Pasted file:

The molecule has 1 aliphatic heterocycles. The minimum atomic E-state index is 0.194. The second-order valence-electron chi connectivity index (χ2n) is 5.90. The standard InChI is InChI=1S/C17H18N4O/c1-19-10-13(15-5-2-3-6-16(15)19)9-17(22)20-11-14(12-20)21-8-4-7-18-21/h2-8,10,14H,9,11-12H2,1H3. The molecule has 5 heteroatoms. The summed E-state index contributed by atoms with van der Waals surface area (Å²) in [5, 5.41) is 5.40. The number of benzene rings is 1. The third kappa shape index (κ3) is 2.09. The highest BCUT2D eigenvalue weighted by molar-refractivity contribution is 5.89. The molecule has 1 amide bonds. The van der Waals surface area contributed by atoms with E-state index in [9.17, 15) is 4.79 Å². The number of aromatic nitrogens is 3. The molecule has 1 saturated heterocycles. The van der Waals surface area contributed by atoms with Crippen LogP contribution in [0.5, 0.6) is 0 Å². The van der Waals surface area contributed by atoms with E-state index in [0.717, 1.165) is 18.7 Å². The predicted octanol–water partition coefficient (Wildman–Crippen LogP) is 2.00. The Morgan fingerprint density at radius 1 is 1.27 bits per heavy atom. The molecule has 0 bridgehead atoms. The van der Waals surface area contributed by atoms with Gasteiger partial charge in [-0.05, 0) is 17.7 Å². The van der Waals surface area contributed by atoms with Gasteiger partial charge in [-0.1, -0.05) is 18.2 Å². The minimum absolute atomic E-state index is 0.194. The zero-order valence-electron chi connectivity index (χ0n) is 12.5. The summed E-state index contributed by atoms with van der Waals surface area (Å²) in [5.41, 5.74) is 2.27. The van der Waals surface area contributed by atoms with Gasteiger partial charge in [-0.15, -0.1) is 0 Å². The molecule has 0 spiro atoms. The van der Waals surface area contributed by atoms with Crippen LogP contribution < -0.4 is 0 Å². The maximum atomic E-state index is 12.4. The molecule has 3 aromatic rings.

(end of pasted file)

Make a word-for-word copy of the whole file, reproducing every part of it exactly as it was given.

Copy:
The molecule has 1 aliphatic heterocycles. The minimum atomic E-state index is 0.194. The second-order valence-electron chi connectivity index (χ2n) is 5.90. The standard InChI is InChI=1S/C17H18N4O/c1-19-10-13(15-5-2-3-6-16(15)19)9-17(22)20-11-14(12-20)21-8-4-7-18-21/h2-8,10,14H,9,11-12H2,1H3. The molecule has 5 heteroatoms. The summed E-state index contributed by atoms with van der Waals surface area (Å²) in [5, 5.41) is 5.40. The number of benzene rings is 1. The third kappa shape index (κ3) is 2.09. The highest BCUT2D eigenvalue weighted by molar-refractivity contribution is 5.89. The molecule has 1 amide bonds. The van der Waals surface area contributed by atoms with E-state index in [9.17, 15) is 4.79 Å². The number of aromatic nitrogens is 3. The molecule has 1 saturated heterocycles. The van der Waals surface area contributed by atoms with Crippen LogP contribution in [0.5, 0.6) is 0 Å². The van der Waals surface area contributed by atoms with E-state index in [0.717, 1.165) is 18.7 Å². The predicted octanol–water partition coefficient (Wildman–Crippen LogP) is 2.00. The Morgan fingerprint density at radius 1 is 1.27 bits per heavy atom. The molecule has 0 bridgehead atoms. The van der Waals surface area contributed by atoms with Gasteiger partial charge in [-0.05, 0) is 17.7 Å². The van der Waals surface area contributed by atoms with Gasteiger partial charge in [-0.1, -0.05) is 18.2 Å². The minimum absolute atomic E-state index is 0.194. The zero-order valence-electron chi connectivity index (χ0n) is 12.5. The summed E-state index contributed by atoms with van der Waals surface area (Å²) in [5.41, 5.74) is 2.27. The van der Waals surface area contributed by atoms with Gasteiger partial charge in [-0.15, -0.1) is 0 Å². The molecule has 0 spiro atoms. The van der Waals surface area contributed by atoms with Crippen LogP contribution < -0.4 is 0 Å². The maximum atomic E-state index is 12.4. The molecule has 3 aromatic rings.